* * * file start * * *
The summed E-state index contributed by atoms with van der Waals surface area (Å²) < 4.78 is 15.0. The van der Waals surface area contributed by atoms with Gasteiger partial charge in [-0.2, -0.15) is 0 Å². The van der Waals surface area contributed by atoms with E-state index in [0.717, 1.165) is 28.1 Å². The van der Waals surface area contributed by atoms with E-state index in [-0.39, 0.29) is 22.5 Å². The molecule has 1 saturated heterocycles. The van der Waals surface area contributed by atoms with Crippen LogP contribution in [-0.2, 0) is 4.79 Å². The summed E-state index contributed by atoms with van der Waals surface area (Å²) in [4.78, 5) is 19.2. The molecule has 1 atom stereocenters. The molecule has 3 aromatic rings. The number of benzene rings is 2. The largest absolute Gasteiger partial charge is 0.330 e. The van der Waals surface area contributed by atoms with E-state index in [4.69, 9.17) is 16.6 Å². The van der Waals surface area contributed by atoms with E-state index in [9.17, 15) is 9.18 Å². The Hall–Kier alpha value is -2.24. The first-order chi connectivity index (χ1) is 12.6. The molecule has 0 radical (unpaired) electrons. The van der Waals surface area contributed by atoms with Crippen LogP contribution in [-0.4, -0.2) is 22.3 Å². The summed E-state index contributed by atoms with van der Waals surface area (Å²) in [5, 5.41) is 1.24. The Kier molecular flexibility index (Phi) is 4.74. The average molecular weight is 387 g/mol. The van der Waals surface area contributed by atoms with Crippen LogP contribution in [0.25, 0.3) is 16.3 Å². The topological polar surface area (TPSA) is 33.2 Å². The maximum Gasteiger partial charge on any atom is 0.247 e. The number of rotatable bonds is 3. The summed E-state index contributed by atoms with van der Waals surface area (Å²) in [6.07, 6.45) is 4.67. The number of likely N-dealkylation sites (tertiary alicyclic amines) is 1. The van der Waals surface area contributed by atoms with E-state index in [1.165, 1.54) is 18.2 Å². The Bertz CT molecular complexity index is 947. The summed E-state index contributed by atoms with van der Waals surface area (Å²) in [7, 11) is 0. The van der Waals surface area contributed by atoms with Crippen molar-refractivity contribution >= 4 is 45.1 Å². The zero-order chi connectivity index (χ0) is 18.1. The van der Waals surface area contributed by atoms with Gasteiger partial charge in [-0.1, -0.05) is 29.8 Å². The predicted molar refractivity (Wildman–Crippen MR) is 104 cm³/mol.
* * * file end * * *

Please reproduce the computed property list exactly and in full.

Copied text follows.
The summed E-state index contributed by atoms with van der Waals surface area (Å²) < 4.78 is 15.0. The van der Waals surface area contributed by atoms with Gasteiger partial charge in [-0.2, -0.15) is 0 Å². The van der Waals surface area contributed by atoms with E-state index in [0.717, 1.165) is 28.1 Å². The van der Waals surface area contributed by atoms with E-state index in [-0.39, 0.29) is 22.5 Å². The molecule has 1 saturated heterocycles. The van der Waals surface area contributed by atoms with Crippen LogP contribution in [-0.2, 0) is 4.79 Å². The summed E-state index contributed by atoms with van der Waals surface area (Å²) in [4.78, 5) is 19.2. The molecule has 1 atom stereocenters. The molecule has 3 aromatic rings. The number of benzene rings is 2. The largest absolute Gasteiger partial charge is 0.330 e. The van der Waals surface area contributed by atoms with E-state index in [4.69, 9.17) is 16.6 Å². The van der Waals surface area contributed by atoms with E-state index in [9.17, 15) is 9.18 Å². The Hall–Kier alpha value is -2.24. The first-order chi connectivity index (χ1) is 12.6. The molecule has 0 radical (unpaired) electrons. The van der Waals surface area contributed by atoms with Crippen LogP contribution in [-0.4, -0.2) is 22.3 Å². The summed E-state index contributed by atoms with van der Waals surface area (Å²) in [5, 5.41) is 1.24. The Kier molecular flexibility index (Phi) is 4.74. The average molecular weight is 387 g/mol. The van der Waals surface area contributed by atoms with Crippen LogP contribution in [0.25, 0.3) is 16.3 Å². The topological polar surface area (TPSA) is 33.2 Å². The maximum Gasteiger partial charge on any atom is 0.247 e. The number of rotatable bonds is 3. The summed E-state index contributed by atoms with van der Waals surface area (Å²) in [6.07, 6.45) is 4.67. The number of likely N-dealkylation sites (tertiary alicyclic amines) is 1. The van der Waals surface area contributed by atoms with E-state index in [1.165, 1.54) is 18.2 Å². The Bertz CT molecular complexity index is 947. The summed E-state index contributed by atoms with van der Waals surface area (Å²) in [7, 11) is 0. The van der Waals surface area contributed by atoms with Crippen molar-refractivity contribution >= 4 is 45.1 Å². The zero-order chi connectivity index (χ0) is 18.1. The van der Waals surface area contributed by atoms with Gasteiger partial charge in [-0.1, -0.05) is 29.8 Å². The predicted molar refractivity (Wildman–Crippen MR) is 104 cm³/mol.